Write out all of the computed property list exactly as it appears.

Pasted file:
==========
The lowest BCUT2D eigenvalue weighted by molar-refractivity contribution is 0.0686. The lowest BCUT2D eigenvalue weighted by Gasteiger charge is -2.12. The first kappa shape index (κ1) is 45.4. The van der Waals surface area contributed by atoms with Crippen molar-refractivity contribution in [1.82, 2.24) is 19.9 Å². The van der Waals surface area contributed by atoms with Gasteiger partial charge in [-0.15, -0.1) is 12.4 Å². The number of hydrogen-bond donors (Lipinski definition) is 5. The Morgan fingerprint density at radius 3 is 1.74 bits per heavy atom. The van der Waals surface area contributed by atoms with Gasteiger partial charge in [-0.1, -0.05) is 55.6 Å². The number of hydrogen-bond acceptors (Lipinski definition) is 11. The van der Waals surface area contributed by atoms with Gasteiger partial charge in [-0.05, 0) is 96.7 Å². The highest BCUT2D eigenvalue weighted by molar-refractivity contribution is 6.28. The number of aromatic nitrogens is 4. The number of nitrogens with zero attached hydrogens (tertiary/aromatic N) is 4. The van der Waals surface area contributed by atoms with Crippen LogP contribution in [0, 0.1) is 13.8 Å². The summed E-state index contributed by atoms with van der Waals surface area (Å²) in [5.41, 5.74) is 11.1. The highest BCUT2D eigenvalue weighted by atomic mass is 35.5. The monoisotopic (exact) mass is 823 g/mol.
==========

The lowest BCUT2D eigenvalue weighted by molar-refractivity contribution is 0.0686. The lowest BCUT2D eigenvalue weighted by Gasteiger charge is -2.12. The first kappa shape index (κ1) is 45.4. The van der Waals surface area contributed by atoms with Crippen molar-refractivity contribution in [1.82, 2.24) is 19.9 Å². The van der Waals surface area contributed by atoms with Gasteiger partial charge in [-0.15, -0.1) is 12.4 Å². The number of hydrogen-bond donors (Lipinski definition) is 5. The Morgan fingerprint density at radius 3 is 1.74 bits per heavy atom. The van der Waals surface area contributed by atoms with Gasteiger partial charge in [-0.1, -0.05) is 55.6 Å². The number of hydrogen-bond acceptors (Lipinski definition) is 11. The van der Waals surface area contributed by atoms with Gasteiger partial charge in [-0.05, 0) is 96.7 Å². The highest BCUT2D eigenvalue weighted by molar-refractivity contribution is 6.28. The number of aromatic nitrogens is 4. The number of nitrogens with zero attached hydrogens (tertiary/aromatic N) is 4. The van der Waals surface area contributed by atoms with Crippen LogP contribution in [0, 0.1) is 13.8 Å². The summed E-state index contributed by atoms with van der Waals surface area (Å²) in [5.41, 5.74) is 11.1. The highest BCUT2D eigenvalue weighted by atomic mass is 35.5. The monoisotopic (exact) mass is 823 g/mol.